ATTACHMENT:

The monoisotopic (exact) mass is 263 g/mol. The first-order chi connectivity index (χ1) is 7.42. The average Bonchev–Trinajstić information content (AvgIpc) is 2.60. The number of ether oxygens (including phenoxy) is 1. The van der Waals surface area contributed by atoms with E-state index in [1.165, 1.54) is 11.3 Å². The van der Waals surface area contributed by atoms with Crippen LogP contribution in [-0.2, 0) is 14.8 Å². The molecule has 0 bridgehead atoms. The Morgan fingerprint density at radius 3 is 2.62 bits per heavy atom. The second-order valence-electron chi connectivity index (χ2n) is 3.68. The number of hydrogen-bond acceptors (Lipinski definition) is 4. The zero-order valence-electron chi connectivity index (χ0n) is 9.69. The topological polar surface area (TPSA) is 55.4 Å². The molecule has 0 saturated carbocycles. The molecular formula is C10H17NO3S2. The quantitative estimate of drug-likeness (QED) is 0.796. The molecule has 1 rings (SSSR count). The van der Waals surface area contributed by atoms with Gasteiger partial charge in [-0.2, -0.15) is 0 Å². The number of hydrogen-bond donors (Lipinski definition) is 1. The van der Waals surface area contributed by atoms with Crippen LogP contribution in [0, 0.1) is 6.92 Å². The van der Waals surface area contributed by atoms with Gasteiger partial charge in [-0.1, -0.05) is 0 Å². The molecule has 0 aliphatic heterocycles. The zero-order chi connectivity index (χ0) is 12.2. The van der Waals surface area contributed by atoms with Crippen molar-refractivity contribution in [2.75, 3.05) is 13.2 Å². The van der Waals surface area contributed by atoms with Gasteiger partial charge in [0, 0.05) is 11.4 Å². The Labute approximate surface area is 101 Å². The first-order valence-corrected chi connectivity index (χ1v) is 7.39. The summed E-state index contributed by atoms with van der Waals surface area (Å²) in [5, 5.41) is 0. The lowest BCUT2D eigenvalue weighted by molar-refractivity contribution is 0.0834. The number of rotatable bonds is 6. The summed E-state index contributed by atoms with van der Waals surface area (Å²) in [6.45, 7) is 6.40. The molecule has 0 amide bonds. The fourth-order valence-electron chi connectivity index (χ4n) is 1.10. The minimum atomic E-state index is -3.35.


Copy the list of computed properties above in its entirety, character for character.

The monoisotopic (exact) mass is 263 g/mol. The first-order chi connectivity index (χ1) is 7.42. The average Bonchev–Trinajstić information content (AvgIpc) is 2.60. The number of ether oxygens (including phenoxy) is 1. The van der Waals surface area contributed by atoms with E-state index in [1.165, 1.54) is 11.3 Å². The van der Waals surface area contributed by atoms with Crippen LogP contribution in [-0.2, 0) is 14.8 Å². The molecule has 0 bridgehead atoms. The Morgan fingerprint density at radius 3 is 2.62 bits per heavy atom. The second-order valence-electron chi connectivity index (χ2n) is 3.68. The number of hydrogen-bond acceptors (Lipinski definition) is 4. The zero-order valence-electron chi connectivity index (χ0n) is 9.69. The topological polar surface area (TPSA) is 55.4 Å². The molecule has 0 saturated carbocycles. The molecular formula is C10H17NO3S2. The quantitative estimate of drug-likeness (QED) is 0.796. The molecule has 1 rings (SSSR count). The van der Waals surface area contributed by atoms with Gasteiger partial charge in [-0.2, -0.15) is 0 Å². The number of hydrogen-bond donors (Lipinski definition) is 1. The van der Waals surface area contributed by atoms with Crippen LogP contribution in [0, 0.1) is 6.92 Å². The van der Waals surface area contributed by atoms with Gasteiger partial charge in [-0.1, -0.05) is 0 Å². The molecule has 0 aliphatic heterocycles. The zero-order chi connectivity index (χ0) is 12.2. The van der Waals surface area contributed by atoms with Crippen molar-refractivity contribution in [2.75, 3.05) is 13.2 Å². The van der Waals surface area contributed by atoms with Gasteiger partial charge in [0, 0.05) is 11.4 Å². The Labute approximate surface area is 101 Å². The first-order valence-corrected chi connectivity index (χ1v) is 7.39. The summed E-state index contributed by atoms with van der Waals surface area (Å²) in [5, 5.41) is 0. The lowest BCUT2D eigenvalue weighted by molar-refractivity contribution is 0.0834. The number of rotatable bonds is 6. The summed E-state index contributed by atoms with van der Waals surface area (Å²) in [6.45, 7) is 6.40. The molecule has 0 amide bonds. The fourth-order valence-electron chi connectivity index (χ4n) is 1.10. The minimum atomic E-state index is -3.35.